Equifax, one of the three main credit reporting companies, has faced widespread criticism over its response to a massive data breach that has exposed millions of Americans' personal information.
The Atlanta-based company announced last week that a cybersecurity incident has potentially impacted 143 million U.S. consumers. Criminals gained access to sensitive data, including Social Security numbers, between May and July. Equifax said it discovered the hack on July 29 but waited more than a month to publicly announce it.
When Equifax came forward with the news last Thursday, it set up a website, equifaxsecurity2017.com, to help consumers find out if their data may have been compromised.
That same website offers users a year of free credit file monitoring and identity theft protection with TrustedID Premier, an Equifax product. At first, the terms and conditions included arbitration language that indicated anyone who enrolled would give up their right to sue the company. Facing pressure from both politicians and consumer groups, Equifax clarified late Friday that the arbitration clause wouldn’t apply to the data breach.
There was yet another update to Equifax's data breach website early Monday morning:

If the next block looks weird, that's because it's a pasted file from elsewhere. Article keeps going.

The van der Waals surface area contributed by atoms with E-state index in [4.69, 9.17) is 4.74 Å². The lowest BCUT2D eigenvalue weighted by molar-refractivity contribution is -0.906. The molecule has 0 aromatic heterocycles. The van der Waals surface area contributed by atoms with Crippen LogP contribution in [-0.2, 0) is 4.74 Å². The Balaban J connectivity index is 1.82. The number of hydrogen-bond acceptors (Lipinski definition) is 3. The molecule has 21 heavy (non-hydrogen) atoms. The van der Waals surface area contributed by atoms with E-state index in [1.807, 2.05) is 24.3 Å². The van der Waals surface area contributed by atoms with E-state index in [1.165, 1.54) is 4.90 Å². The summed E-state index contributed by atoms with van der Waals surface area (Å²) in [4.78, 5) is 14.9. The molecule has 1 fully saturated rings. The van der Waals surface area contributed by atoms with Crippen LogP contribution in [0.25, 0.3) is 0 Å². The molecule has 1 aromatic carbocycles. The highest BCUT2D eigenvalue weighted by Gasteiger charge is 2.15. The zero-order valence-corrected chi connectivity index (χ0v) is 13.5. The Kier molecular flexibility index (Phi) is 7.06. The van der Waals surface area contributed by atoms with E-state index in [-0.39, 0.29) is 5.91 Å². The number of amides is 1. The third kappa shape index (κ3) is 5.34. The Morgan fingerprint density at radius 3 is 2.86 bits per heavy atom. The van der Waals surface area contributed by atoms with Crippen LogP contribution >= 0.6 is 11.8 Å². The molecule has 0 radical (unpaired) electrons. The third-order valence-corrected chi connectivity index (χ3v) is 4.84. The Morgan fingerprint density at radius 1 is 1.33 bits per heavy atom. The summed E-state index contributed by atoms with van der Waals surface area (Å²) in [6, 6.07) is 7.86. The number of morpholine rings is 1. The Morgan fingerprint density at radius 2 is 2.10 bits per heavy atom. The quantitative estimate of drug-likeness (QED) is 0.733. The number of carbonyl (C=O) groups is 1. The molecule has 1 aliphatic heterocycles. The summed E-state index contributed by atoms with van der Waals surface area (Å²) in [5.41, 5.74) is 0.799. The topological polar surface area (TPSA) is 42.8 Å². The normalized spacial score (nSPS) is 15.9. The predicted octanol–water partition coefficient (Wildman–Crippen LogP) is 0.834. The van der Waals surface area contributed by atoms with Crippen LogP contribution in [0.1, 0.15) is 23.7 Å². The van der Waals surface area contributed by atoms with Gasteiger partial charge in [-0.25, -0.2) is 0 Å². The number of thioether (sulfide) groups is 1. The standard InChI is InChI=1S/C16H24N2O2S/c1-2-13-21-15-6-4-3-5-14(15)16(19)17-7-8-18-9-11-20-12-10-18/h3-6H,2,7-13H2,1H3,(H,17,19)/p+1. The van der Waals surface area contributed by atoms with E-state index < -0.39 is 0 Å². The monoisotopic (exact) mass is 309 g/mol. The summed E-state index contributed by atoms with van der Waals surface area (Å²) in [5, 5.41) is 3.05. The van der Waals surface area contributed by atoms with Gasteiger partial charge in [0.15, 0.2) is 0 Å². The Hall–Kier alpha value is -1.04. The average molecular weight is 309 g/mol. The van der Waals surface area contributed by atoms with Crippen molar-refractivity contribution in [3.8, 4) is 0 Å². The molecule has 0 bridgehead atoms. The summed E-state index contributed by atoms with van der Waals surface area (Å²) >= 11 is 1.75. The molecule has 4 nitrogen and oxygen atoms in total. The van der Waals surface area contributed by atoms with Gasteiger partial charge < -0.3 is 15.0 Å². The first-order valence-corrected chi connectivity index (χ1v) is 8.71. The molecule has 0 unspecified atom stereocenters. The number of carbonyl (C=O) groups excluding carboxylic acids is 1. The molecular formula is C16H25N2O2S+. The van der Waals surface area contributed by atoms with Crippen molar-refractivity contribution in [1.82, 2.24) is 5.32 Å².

Money expert Clark Howard's advice remains the same: Don't enroll in TrustedID Premier.
This data breach is so severe that the criminals will be able to use the information they’ve obtained next year, five years from now and beyond, so one year of protection isn’t enough.
“My advice is don’t go to Equifax’s website. Assume you are affected and act accordingly,” Clark said.
- Sign up for Credit Karma's free credit monitoring to receive alerts if anything suspicious shows up on your TransUnion credit report
- Freeze your credit with all three main credit bureaus to restrict access to your credit report and keep the criminals out
Clark said a credit freeze is the only answer in this case. I completed the process on Friday in about 15 minutes using Clark's step-by-step guide.
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